But Rometty seems to be reacting to events rather than anticipating them. She rose to the top of the company through the inside, which in normal times makes sense for a company like IBM. But these are not normal times.

Anyone arguing for new leadership at IBM, however, needs to offer a new vision that makes more sense than what IBM is already doing, and what Rometty was pushing for before becoming CEO. Such visions are in short supply, as the Microsoft board knows all too well.

The savings that come from cloud computing go overwhelmingly to buyers of technology. They can now rent huge amounts of capacity at very low costs, in a highly competitive market that is forgoing profits for growth.

IBM has high hopes for its Watson computer. But as even IBM has written, it's really just a fancy front on a cloud running Apache Hadoop -- something you can build in a basement.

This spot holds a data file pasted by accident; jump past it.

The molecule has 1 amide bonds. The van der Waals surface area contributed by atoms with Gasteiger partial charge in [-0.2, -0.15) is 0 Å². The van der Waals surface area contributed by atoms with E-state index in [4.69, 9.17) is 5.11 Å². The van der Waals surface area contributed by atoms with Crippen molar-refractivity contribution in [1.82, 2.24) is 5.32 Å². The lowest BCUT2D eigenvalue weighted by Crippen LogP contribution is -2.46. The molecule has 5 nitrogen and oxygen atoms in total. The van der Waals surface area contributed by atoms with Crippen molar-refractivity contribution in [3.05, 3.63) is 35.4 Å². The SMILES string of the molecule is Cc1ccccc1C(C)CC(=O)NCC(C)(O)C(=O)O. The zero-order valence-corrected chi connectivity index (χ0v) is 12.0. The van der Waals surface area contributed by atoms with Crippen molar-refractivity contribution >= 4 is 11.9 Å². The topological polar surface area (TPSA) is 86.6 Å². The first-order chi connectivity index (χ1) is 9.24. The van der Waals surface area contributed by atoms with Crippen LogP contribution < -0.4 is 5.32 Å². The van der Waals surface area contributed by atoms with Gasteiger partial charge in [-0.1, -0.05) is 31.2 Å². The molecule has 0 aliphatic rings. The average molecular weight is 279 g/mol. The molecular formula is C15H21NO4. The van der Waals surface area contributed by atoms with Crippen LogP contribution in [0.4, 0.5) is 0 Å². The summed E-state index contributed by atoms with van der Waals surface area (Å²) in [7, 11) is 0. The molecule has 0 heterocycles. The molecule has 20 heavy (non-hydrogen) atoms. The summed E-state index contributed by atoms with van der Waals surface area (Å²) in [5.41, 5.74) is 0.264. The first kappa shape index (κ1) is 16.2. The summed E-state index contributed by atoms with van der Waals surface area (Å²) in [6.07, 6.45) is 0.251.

IBM's best hope for growth is to become a dominant provider of Software as a Service (SaaS) using its own cloud. But the leader in that business, Salesforce.com (CRM), is not profitable and had its first $1 billion quarter just last fall.

Even Amazon was estimated to have cloud revenue for 2013 of $3.8 billion, though some analysts were even skeptical of that figure. 

IBM is not a player in devices, the other high-growth area of computing. In the near term, it's hard to see the gap between what IBM needs and what cloud delivers doing anything but growing.

At the time of publication, the author owned shares of GOOG. 

This article represents the opinion of a contributor and not necessarily that of TheStreet or its editorial staff.


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